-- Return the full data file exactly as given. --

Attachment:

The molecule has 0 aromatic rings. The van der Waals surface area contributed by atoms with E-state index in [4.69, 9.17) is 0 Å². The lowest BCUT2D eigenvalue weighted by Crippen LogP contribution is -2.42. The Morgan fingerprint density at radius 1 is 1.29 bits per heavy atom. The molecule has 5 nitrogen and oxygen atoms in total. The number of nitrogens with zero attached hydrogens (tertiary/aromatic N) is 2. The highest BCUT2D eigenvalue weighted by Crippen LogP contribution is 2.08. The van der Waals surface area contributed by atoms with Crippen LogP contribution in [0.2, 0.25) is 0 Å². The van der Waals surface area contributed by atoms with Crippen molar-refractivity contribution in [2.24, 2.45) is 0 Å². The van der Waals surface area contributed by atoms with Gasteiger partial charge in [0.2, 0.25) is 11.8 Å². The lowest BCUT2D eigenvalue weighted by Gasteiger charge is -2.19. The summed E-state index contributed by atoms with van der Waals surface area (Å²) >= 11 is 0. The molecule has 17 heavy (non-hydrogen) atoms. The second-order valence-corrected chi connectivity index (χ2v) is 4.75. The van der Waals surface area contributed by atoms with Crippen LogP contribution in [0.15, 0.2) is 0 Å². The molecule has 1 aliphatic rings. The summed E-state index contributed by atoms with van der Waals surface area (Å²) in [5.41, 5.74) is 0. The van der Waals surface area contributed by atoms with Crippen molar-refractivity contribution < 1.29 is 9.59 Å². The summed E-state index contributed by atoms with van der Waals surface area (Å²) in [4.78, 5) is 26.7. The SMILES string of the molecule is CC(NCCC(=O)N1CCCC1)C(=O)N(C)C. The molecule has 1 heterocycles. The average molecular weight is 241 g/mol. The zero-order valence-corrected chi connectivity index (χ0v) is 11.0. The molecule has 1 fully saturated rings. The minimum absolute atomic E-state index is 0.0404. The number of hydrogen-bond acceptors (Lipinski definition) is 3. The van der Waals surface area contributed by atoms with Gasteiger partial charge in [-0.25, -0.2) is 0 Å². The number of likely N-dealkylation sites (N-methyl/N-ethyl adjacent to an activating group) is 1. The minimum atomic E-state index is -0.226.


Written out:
The molecule has 0 aromatic rings. The van der Waals surface area contributed by atoms with E-state index in [4.69, 9.17) is 0 Å². The lowest BCUT2D eigenvalue weighted by Crippen LogP contribution is -2.42. The Morgan fingerprint density at radius 1 is 1.29 bits per heavy atom. The molecule has 5 nitrogen and oxygen atoms in total. The number of nitrogens with zero attached hydrogens (tertiary/aromatic N) is 2. The highest BCUT2D eigenvalue weighted by Crippen LogP contribution is 2.08. The van der Waals surface area contributed by atoms with Crippen LogP contribution in [0.2, 0.25) is 0 Å². The van der Waals surface area contributed by atoms with Crippen molar-refractivity contribution in [2.24, 2.45) is 0 Å². The van der Waals surface area contributed by atoms with Gasteiger partial charge in [0.2, 0.25) is 11.8 Å². The lowest BCUT2D eigenvalue weighted by Gasteiger charge is -2.19. The summed E-state index contributed by atoms with van der Waals surface area (Å²) >= 11 is 0. The molecule has 17 heavy (non-hydrogen) atoms. The second-order valence-corrected chi connectivity index (χ2v) is 4.75. The van der Waals surface area contributed by atoms with Crippen LogP contribution in [0.15, 0.2) is 0 Å². The molecule has 1 aliphatic rings. The summed E-state index contributed by atoms with van der Waals surface area (Å²) in [5.41, 5.74) is 0. The van der Waals surface area contributed by atoms with Crippen molar-refractivity contribution < 1.29 is 9.59 Å². The summed E-state index contributed by atoms with van der Waals surface area (Å²) in [4.78, 5) is 26.7. The SMILES string of the molecule is CC(NCCC(=O)N1CCCC1)C(=O)N(C)C. The molecule has 1 heterocycles. The average molecular weight is 241 g/mol. The zero-order valence-corrected chi connectivity index (χ0v) is 11.0. The molecule has 1 fully saturated rings. The minimum absolute atomic E-state index is 0.0404. The number of hydrogen-bond acceptors (Lipinski definition) is 3. The van der Waals surface area contributed by atoms with Gasteiger partial charge in [-0.25, -0.2) is 0 Å². The number of likely N-dealkylation sites (N-methyl/N-ethyl adjacent to an activating group) is 1. The minimum atomic E-state index is -0.226.